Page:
Kudos Across America – Austin, Texas

Friday, April 29, 2022
Austin-Bergstrom International Airport TSA Officer Esther Barrett (Photo by Ignacio “Nacho” Reyes)

I recently traveled from Dulles International Airport [Washington D.C.] to Austin-Bergstrom International Airport [Austin, Texas] to visit my elderly mother.

While at Dulles, after the TSA screening but before I made it to my plane, I misplaced my driver’s license. I discovered that my license was missing while I was sitting on the plane. I notified the flight attendant and deplaned to see if I could find my license. My license didn’t show up until after I had taken the last flight to Austin that day.

Fortunately, a TSA Supervisor at Dulles had explained that I could identify myself for the flight home using two different cards with my name on them, so I didn’t worry about the return flight.

On the day I left Austin, I went to the airport early to have plenty of time to go through screening. I had eaten a light breakfast with the plan of having a full breakfast at the airport. In hindsight, I should have eaten more.

When I went through the TSA PreCheck® line and made it to the front, I explained my situation and was told to go over to the regular line and wait. That was when I met TSA Officer Esther Barrett, who was to escort me through security. Since I had expected to go through [TSA] PreCheck, I wasn’t prepared to do all the things necessary for the regular screening. Suddenly, I became ill and started shaking.

I told Barrett what was happening and she kindly led me to a seat and allowed me to eat something and regain my composure while she did all the necessary checks. I carry a liquid medicine which is over the acceptable volume and pressurized. Barrett explained to me the best way to test it without disturbing it.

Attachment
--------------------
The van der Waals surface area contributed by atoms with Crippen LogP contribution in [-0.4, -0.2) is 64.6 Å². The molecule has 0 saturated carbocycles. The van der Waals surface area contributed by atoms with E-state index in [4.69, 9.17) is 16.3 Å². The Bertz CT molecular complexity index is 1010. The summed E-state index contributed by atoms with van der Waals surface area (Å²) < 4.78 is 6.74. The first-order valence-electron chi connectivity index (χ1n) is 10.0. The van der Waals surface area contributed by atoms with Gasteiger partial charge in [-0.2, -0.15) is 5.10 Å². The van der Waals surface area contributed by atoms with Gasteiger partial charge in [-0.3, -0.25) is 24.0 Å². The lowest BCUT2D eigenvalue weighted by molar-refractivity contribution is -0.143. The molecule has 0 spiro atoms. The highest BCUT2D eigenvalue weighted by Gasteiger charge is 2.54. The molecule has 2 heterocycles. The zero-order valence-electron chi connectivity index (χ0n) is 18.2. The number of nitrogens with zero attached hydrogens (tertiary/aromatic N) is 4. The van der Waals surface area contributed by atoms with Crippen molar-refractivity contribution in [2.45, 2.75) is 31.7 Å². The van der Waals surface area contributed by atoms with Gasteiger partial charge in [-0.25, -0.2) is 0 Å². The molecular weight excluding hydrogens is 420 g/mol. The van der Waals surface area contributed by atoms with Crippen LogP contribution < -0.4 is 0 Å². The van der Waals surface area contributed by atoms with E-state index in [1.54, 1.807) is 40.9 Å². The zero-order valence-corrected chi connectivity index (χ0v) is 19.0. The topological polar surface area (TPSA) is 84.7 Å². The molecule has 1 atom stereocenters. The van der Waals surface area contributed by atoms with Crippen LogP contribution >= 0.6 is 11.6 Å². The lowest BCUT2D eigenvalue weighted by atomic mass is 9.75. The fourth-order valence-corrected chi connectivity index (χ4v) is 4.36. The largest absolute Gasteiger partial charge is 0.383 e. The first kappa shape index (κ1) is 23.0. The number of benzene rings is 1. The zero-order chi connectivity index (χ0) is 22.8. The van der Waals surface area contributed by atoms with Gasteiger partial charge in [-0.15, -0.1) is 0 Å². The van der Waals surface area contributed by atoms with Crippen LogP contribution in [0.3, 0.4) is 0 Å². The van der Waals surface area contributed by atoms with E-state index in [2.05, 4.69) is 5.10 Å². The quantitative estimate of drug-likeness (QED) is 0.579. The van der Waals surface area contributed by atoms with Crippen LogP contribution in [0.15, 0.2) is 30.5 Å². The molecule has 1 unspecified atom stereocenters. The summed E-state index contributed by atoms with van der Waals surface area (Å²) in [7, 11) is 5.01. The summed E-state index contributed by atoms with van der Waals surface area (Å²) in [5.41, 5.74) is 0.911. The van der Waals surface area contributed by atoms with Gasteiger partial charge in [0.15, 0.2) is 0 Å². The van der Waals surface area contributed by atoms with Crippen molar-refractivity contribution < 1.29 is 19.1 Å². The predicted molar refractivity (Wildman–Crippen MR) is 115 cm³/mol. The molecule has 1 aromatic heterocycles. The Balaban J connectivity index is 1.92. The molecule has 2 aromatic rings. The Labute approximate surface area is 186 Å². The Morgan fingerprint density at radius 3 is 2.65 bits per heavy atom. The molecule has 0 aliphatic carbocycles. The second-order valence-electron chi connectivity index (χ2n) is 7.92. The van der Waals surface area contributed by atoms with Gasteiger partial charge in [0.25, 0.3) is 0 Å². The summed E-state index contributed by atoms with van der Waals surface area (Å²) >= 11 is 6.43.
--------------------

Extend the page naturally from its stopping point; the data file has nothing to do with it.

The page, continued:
Austin-Bergstrom International Airport TSA Officer Esther Barrett verifies a passenger’s ID.  (Photo by Ignacio “Nacho” Reyes)
Austin-Bergstrom International Airport TSA Officer Esther Barrett verifies a passenger’s ID. (Photo by Ignacio “Nacho” Reyes)

Throughout all this, Barrett was kind and caring and professional. She did her job and made sure that I was comfortable and OK. Being weak and sick in such a situation can be miserable and Barrett made it no big deal. Her caring manner and her professional demeanor made all the difference in the world.

What could have been a catastrophe was instead mitigated by the actions of Barrett. And then suddenly, Barrett had completed the screening, and I was on my way to find my big breakfast and fly home.

All was well because of the actions of TSA Officer Esther Barrett.

Thank you, thank you, thank you.